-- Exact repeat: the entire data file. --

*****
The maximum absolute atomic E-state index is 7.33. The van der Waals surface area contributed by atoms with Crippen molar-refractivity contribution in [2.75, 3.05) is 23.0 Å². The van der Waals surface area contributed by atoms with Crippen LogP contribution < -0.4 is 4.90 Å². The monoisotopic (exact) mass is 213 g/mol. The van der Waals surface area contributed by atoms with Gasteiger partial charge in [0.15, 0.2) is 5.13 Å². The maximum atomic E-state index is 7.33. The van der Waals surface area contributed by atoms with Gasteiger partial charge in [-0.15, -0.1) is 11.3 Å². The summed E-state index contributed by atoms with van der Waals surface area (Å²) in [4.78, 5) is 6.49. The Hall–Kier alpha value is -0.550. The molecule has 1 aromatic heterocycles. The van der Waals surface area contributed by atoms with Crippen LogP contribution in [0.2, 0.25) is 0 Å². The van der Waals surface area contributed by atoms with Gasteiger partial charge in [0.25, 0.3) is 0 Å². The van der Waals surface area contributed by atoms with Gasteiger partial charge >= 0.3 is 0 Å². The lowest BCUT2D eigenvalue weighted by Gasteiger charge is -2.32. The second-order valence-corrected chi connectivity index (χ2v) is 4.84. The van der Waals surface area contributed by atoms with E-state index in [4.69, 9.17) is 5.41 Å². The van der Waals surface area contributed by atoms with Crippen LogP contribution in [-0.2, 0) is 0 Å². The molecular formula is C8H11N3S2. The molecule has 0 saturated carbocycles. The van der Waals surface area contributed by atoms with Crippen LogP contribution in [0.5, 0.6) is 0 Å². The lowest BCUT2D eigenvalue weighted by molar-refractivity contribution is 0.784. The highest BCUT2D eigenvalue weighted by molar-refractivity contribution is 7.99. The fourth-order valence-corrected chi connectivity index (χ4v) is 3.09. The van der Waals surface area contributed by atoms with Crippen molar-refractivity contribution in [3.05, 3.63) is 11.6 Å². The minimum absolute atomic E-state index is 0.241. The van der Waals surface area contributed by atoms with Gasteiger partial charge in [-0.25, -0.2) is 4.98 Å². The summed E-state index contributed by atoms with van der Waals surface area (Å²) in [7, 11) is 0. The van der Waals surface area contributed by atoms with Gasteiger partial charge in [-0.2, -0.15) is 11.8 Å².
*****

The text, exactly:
The maximum absolute atomic E-state index is 7.33. The van der Waals surface area contributed by atoms with Crippen molar-refractivity contribution in [2.75, 3.05) is 23.0 Å². The van der Waals surface area contributed by atoms with Crippen LogP contribution < -0.4 is 4.90 Å². The monoisotopic (exact) mass is 213 g/mol. The van der Waals surface area contributed by atoms with Gasteiger partial charge in [0.15, 0.2) is 5.13 Å². The maximum atomic E-state index is 7.33. The van der Waals surface area contributed by atoms with Gasteiger partial charge in [-0.15, -0.1) is 11.3 Å². The summed E-state index contributed by atoms with van der Waals surface area (Å²) in [4.78, 5) is 6.49. The Hall–Kier alpha value is -0.550. The molecule has 1 aromatic heterocycles. The van der Waals surface area contributed by atoms with Crippen LogP contribution in [0.2, 0.25) is 0 Å². The van der Waals surface area contributed by atoms with Gasteiger partial charge in [0.25, 0.3) is 0 Å². The van der Waals surface area contributed by atoms with Gasteiger partial charge >= 0.3 is 0 Å². The lowest BCUT2D eigenvalue weighted by Gasteiger charge is -2.32. The second-order valence-corrected chi connectivity index (χ2v) is 4.84. The van der Waals surface area contributed by atoms with E-state index in [4.69, 9.17) is 5.41 Å². The van der Waals surface area contributed by atoms with Crippen LogP contribution in [-0.2, 0) is 0 Å². The molecular formula is C8H11N3S2. The molecule has 0 saturated carbocycles. The van der Waals surface area contributed by atoms with Crippen LogP contribution in [0.5, 0.6) is 0 Å². The lowest BCUT2D eigenvalue weighted by molar-refractivity contribution is 0.784. The highest BCUT2D eigenvalue weighted by molar-refractivity contribution is 7.99. The fourth-order valence-corrected chi connectivity index (χ4v) is 3.09. The van der Waals surface area contributed by atoms with Crippen molar-refractivity contribution in [3.05, 3.63) is 11.6 Å². The minimum absolute atomic E-state index is 0.241. The van der Waals surface area contributed by atoms with Gasteiger partial charge in [-0.25, -0.2) is 4.98 Å². The summed E-state index contributed by atoms with van der Waals surface area (Å²) in [7, 11) is 0. The van der Waals surface area contributed by atoms with Gasteiger partial charge in [-0.2, -0.15) is 11.8 Å².